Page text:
Quality is no longer a competitive advantage, it is a competitive necessity. At leading-edge companies, the quality of their products and services is unsurpassed. In addition, they do things faster than the competition, whether that is filling a customerÕs order or bringing a new product to market. And finally, the delivered cost of their products is the lowest in the market.

    Companies that excel in all three critical dimensions of management dominate their markets. Those that fall short in any one of these three critical dimensions, no matter how well they do in the other two, fall into the great majority of businesses simply struggling to survive in the market.

    How can you simultaneously maximize the quality of your products and services, minimize your business process cycle times, and cut costs? The answer, at most businesses today, is that you cant do it. That is the challenge that management faces. It is impossible to simultaneously maintain quality, reduce business process cycle times, and cut costs given todays paperbound, people intensive business processes. The only way to make the changes needed to ensure that our organizations survive the transition from the industrial economy of the 20th Century to the digital economy of the 21st is to digitally transform our business models and business processes -- to become eBusinesses.

    eBusinesses use digital technologies as enablers to transform their business models and business processes in ways not possible with traditional paper-bound communications.

    A business process is a group of related activities that produces a result of value to the customer. Process redesign is best defined in the book Reengineering the Corporation, by Mike Hammer and James Champy, as "the fundamental rethinking and radical redesign of businesses to achieve dramatic improvements in critical contemporary measures of performance such as costs, quality, service, and speed."

    A business model represents the combination of business processes that comprise your enterprise. Typically, an enterprise business model will consist of 5-10 business processes. An eBusiness results from the total digital transformation of your business. Transformation of business models and processes is necessary for several reasons.

    First, customers are demanding individualized treatment. Second, competition is getting tougher. Were in a global marketspace now, and it only takes one global competitor to raise the bar for everyone else. Third, technological change has accelerated. It′s not only changing the nature of the products and services that we offer, but information technology is also increasingly being used as a strategic competitive weapon. Fourth, most organizations have fragmented processes. Our processes are built into industrial era organizational structures where stovepiped organizations allow information to flow vertically, but make it difficult for information to flow horizontally through processes that cross our traditional departmental boundaries. All this must change as we enter the 21st Centurys Digital Economy.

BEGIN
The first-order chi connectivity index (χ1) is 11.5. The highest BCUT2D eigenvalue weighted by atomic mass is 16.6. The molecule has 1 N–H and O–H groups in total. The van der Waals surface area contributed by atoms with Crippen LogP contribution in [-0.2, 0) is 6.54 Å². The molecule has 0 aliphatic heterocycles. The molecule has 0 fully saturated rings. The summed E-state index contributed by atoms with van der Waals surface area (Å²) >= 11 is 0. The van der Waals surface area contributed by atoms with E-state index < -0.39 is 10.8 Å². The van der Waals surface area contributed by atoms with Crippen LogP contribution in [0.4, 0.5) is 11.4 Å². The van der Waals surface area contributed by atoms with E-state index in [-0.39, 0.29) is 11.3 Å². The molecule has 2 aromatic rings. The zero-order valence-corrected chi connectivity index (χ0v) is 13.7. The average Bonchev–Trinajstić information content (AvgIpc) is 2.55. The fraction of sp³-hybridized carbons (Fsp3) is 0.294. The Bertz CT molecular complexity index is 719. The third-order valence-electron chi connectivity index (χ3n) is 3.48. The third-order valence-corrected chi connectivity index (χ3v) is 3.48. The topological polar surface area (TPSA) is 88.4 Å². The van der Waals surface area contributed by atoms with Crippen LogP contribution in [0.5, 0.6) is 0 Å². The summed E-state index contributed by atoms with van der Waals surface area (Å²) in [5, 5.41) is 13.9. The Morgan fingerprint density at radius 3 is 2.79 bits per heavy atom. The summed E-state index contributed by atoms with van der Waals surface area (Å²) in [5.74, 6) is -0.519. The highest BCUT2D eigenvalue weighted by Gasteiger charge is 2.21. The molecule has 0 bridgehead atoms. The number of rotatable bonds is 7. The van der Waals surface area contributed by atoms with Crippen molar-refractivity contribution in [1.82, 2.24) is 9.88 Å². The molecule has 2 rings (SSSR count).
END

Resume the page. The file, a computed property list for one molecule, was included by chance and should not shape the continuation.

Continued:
How to order :
    Click here to learn more about this book and to order it securely online from Amazon.com. When the Amazon.com screen comes up, simply click "add it to your shopping cart" to order.



Whether you are a technology solution provider looking to help your target markets see the value of your offerings, or are with an organization who wishes to better understand the significance of new technologies, Jack can help you communicate more effectively with your audiences.

Jack speaks on many topics, and his presentations are custom-developed for each client. Below is a list of representative topic titles with brief Topic Descriptions. More detailed descriptions of each topic are available on request.

Jack delivers customized presentations on these and related topics. Or you can work with him to integrate aspects of multiple topics into a unique program that precisely meets the needs of your business and your audience.

OmniCommerce – Meeting Business’ Next Grand Challenge
As we become an ever more mobile global society, people expect to be able to work, shop, and play from wherever they are located. And customers expect, indeed demand, a seamless experience across physical stores, web presence, and their mobile devices – that is, everywhere. This is OmniCommerce.

But making this happen means businesses must integrate their physical processes and their IT systems to provide consistent customer experiences and to make near real time decisions on virtually everything from product designs to marketing campaigns to investment strategies.

Join us for a session that will both stimulate action for today and catalyze change for tomorrow.

Bracing for the Big One: Business Systems and Processes That Think for Themselves
The Big One is coming, and it’s coming soon. Intelligent Systems will utterly transform business, commerce, and society. Self-optimizing production scheduling, autonomic supply chains, and self-configuring business ecosystems are just a few examples of Intelligent Systems that will shake the world.

In this presentation, Jack will cite case studies, real-world examples, and success stories show how leading edge businesses are using these technologies to cut costs, improve service, and promote innovation.